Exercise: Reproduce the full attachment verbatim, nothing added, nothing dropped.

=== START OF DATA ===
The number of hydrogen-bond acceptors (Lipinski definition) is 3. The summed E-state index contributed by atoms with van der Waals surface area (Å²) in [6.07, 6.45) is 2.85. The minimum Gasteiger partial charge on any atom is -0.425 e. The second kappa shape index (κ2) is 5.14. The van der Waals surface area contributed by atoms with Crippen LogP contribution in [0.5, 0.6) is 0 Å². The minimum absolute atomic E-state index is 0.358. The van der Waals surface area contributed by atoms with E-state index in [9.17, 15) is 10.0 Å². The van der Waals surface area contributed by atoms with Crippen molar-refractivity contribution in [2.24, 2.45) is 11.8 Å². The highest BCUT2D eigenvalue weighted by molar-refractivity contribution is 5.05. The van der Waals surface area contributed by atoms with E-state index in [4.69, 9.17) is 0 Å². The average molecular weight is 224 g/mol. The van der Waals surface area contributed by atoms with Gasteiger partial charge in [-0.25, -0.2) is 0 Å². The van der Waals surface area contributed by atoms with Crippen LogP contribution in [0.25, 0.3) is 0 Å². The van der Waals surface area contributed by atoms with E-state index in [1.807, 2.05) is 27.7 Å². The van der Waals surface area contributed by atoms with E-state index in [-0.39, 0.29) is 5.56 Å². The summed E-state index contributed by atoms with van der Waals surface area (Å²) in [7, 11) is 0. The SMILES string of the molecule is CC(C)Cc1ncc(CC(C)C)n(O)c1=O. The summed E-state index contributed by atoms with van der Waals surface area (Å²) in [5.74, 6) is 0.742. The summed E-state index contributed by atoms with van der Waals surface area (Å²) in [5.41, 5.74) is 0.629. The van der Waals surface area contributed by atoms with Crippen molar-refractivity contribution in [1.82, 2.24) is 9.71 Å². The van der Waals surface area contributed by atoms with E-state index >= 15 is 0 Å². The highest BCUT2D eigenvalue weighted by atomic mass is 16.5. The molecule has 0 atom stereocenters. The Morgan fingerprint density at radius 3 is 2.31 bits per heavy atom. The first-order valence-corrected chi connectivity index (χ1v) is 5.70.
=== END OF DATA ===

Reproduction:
The number of hydrogen-bond acceptors (Lipinski definition) is 3. The summed E-state index contributed by atoms with van der Waals surface area (Å²) in [6.07, 6.45) is 2.85. The minimum Gasteiger partial charge on any atom is -0.425 e. The second kappa shape index (κ2) is 5.14. The van der Waals surface area contributed by atoms with Crippen LogP contribution in [0.5, 0.6) is 0 Å². The minimum absolute atomic E-state index is 0.358. The van der Waals surface area contributed by atoms with E-state index in [9.17, 15) is 10.0 Å². The van der Waals surface area contributed by atoms with Crippen molar-refractivity contribution in [2.24, 2.45) is 11.8 Å². The highest BCUT2D eigenvalue weighted by molar-refractivity contribution is 5.05. The van der Waals surface area contributed by atoms with E-state index in [4.69, 9.17) is 0 Å². The average molecular weight is 224 g/mol. The van der Waals surface area contributed by atoms with Gasteiger partial charge in [-0.25, -0.2) is 0 Å². The van der Waals surface area contributed by atoms with Crippen LogP contribution in [0.25, 0.3) is 0 Å². The van der Waals surface area contributed by atoms with E-state index in [1.807, 2.05) is 27.7 Å². The van der Waals surface area contributed by atoms with E-state index in [-0.39, 0.29) is 5.56 Å². The summed E-state index contributed by atoms with van der Waals surface area (Å²) in [7, 11) is 0. The SMILES string of the molecule is CC(C)Cc1ncc(CC(C)C)n(O)c1=O. The summed E-state index contributed by atoms with van der Waals surface area (Å²) in [5.74, 6) is 0.742. The summed E-state index contributed by atoms with van der Waals surface area (Å²) in [5.41, 5.74) is 0.629. The van der Waals surface area contributed by atoms with Crippen molar-refractivity contribution in [1.82, 2.24) is 9.71 Å². The van der Waals surface area contributed by atoms with E-state index >= 15 is 0 Å². The highest BCUT2D eigenvalue weighted by atomic mass is 16.5. The molecule has 0 atom stereocenters. The Morgan fingerprint density at radius 3 is 2.31 bits per heavy atom. The first-order valence-corrected chi connectivity index (χ1v) is 5.70.